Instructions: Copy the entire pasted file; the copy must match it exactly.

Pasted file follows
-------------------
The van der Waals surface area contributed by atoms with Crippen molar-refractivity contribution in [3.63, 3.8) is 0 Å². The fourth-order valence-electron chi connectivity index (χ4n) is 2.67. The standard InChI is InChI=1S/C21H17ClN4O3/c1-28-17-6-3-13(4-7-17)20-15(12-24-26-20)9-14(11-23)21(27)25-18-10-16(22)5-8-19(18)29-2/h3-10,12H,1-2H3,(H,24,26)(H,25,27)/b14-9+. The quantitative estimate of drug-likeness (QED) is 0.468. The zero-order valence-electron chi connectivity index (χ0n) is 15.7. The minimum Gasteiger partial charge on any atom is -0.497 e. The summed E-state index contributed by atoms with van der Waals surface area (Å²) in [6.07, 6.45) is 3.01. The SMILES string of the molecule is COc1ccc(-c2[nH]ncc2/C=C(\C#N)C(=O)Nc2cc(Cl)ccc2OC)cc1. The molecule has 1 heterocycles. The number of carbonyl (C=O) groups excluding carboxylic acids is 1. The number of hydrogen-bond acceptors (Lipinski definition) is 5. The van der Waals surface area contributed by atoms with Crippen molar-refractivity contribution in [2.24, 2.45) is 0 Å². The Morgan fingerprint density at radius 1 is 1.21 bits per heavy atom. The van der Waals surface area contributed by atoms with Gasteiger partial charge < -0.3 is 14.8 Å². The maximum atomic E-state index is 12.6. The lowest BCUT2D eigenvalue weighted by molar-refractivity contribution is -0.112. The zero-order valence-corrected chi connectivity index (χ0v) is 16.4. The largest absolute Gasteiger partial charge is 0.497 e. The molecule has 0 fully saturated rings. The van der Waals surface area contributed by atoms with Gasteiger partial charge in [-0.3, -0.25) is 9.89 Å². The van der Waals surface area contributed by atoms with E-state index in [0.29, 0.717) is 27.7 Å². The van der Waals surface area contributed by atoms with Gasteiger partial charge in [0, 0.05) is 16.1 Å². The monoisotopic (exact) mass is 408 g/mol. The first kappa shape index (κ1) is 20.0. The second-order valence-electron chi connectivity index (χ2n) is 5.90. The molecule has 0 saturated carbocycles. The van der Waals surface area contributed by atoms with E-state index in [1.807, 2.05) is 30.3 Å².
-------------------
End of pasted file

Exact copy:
The van der Waals surface area contributed by atoms with Crippen molar-refractivity contribution in [3.63, 3.8) is 0 Å². The fourth-order valence-electron chi connectivity index (χ4n) is 2.67. The standard InChI is InChI=1S/C21H17ClN4O3/c1-28-17-6-3-13(4-7-17)20-15(12-24-26-20)9-14(11-23)21(27)25-18-10-16(22)5-8-19(18)29-2/h3-10,12H,1-2H3,(H,24,26)(H,25,27)/b14-9+. The quantitative estimate of drug-likeness (QED) is 0.468. The zero-order valence-electron chi connectivity index (χ0n) is 15.7. The minimum Gasteiger partial charge on any atom is -0.497 e. The summed E-state index contributed by atoms with van der Waals surface area (Å²) in [6.07, 6.45) is 3.01. The SMILES string of the molecule is COc1ccc(-c2[nH]ncc2/C=C(\C#N)C(=O)Nc2cc(Cl)ccc2OC)cc1. The molecule has 1 heterocycles. The number of carbonyl (C=O) groups excluding carboxylic acids is 1. The number of hydrogen-bond acceptors (Lipinski definition) is 5. The van der Waals surface area contributed by atoms with Crippen molar-refractivity contribution in [2.24, 2.45) is 0 Å². The Morgan fingerprint density at radius 1 is 1.21 bits per heavy atom. The van der Waals surface area contributed by atoms with Gasteiger partial charge < -0.3 is 14.8 Å². The maximum atomic E-state index is 12.6. The lowest BCUT2D eigenvalue weighted by molar-refractivity contribution is -0.112. The zero-order valence-corrected chi connectivity index (χ0v) is 16.4. The largest absolute Gasteiger partial charge is 0.497 e. The molecule has 0 fully saturated rings. The van der Waals surface area contributed by atoms with Gasteiger partial charge in [-0.3, -0.25) is 9.89 Å². The van der Waals surface area contributed by atoms with E-state index in [0.29, 0.717) is 27.7 Å². The van der Waals surface area contributed by atoms with Gasteiger partial charge in [0, 0.05) is 16.1 Å². The monoisotopic (exact) mass is 408 g/mol. The first kappa shape index (κ1) is 20.0. The second-order valence-electron chi connectivity index (χ2n) is 5.90. The molecule has 0 saturated carbocycles. The van der Waals surface area contributed by atoms with E-state index in [1.807, 2.05) is 30.3 Å².